Aside from a left arm that kept major-league batters on their toes for 14 years, what's made Bill "Spaceman" Lee a baseball legend is the fact that he never says what's expected of him.
One of many great scenes in Bull Durham has Kevin Costner's catcher instructing Tim Robbins' young pitcher on the right, rote comments to give sports reporters. Aside from a left arm that kept major-league batters on their toes for 14 years, what's made Bill "Spaceman" Lee a baseball legend is the fact that he never says what's expected of him.
An intelligent, irreverent, outspoken individual (Bull Durham writer Ron Shelton admits to stealing at least one of his lines) who fought for players' rights as a longtime union rep, the pitcher is the focus of Peter J. Vogt's entertaining doc High and Outside.
The film catches up with Lee, still passionate and still playing, and uses his recollections and pronouncements, along with the comments of a who's-who of former players and commentators (Carl Yastrzemski, Peter Gammons), to frame archive footage of Lee's career trajectory. Close attention's paid to his performance for the Red Sox in the 1975 World Series and his infamous, aerodynamically brilliant "leephus" pitch.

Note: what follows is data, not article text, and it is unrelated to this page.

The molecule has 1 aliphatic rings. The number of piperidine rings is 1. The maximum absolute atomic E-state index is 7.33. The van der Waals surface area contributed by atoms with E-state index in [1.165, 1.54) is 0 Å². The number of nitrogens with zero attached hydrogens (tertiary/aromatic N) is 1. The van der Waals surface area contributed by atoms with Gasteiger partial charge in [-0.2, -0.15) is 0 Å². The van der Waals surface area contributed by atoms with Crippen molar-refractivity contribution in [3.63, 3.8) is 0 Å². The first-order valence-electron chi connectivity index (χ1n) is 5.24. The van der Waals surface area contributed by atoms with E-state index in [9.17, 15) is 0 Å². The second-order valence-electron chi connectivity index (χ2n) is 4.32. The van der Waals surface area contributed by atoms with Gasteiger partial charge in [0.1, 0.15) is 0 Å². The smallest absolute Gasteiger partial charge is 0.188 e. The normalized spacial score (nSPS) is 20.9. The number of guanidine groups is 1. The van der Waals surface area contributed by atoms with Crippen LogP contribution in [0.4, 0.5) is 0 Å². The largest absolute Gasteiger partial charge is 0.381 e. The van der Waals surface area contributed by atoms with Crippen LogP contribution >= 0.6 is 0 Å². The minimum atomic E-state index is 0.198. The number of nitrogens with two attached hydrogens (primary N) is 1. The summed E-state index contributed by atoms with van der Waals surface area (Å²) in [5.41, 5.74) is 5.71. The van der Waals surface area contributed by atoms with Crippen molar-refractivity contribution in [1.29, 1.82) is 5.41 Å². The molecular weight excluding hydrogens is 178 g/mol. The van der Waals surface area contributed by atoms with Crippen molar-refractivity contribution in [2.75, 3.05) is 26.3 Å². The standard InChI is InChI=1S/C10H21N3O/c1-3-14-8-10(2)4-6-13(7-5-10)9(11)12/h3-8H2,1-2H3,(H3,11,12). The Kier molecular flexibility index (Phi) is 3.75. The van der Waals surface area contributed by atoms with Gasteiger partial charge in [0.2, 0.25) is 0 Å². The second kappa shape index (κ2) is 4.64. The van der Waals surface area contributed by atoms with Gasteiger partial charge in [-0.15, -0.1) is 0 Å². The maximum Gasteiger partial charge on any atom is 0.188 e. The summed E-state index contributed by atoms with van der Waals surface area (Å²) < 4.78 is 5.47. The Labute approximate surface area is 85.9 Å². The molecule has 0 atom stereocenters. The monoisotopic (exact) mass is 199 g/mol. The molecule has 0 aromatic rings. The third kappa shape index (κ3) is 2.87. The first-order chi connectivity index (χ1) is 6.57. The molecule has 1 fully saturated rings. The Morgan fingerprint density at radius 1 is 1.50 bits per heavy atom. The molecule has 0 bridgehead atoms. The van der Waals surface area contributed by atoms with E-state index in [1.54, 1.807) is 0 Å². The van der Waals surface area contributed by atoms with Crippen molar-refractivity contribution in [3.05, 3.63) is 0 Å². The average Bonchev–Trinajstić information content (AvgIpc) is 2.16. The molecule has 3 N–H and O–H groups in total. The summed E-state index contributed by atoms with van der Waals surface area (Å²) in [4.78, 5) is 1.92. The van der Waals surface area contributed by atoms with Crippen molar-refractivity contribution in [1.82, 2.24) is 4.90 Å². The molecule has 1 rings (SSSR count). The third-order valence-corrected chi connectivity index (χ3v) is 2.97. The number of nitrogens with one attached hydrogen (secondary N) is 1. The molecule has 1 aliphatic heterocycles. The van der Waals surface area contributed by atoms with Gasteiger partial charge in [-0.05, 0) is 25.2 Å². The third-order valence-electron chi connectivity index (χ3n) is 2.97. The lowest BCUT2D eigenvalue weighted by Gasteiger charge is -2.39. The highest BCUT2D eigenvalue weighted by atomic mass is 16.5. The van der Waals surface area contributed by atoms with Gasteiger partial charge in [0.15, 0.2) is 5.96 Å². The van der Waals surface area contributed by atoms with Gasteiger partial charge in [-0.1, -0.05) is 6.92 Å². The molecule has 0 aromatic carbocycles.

"High and Outside"
Screens Sept. 9-10 at the Wexner Center Film/Video Theater
While Lee's arm held out, his mouth ended his MLB career, as the film illustrates. Yet his smart, silly ramblings are what make this so enjoyable. As one Boston fan says of Lee in his prime, win or lose, "He was fun. He was worth watching." The same holds true today.
On Wednesday, Sept. 10, Lee will visit the Wexner Center to introduce the film.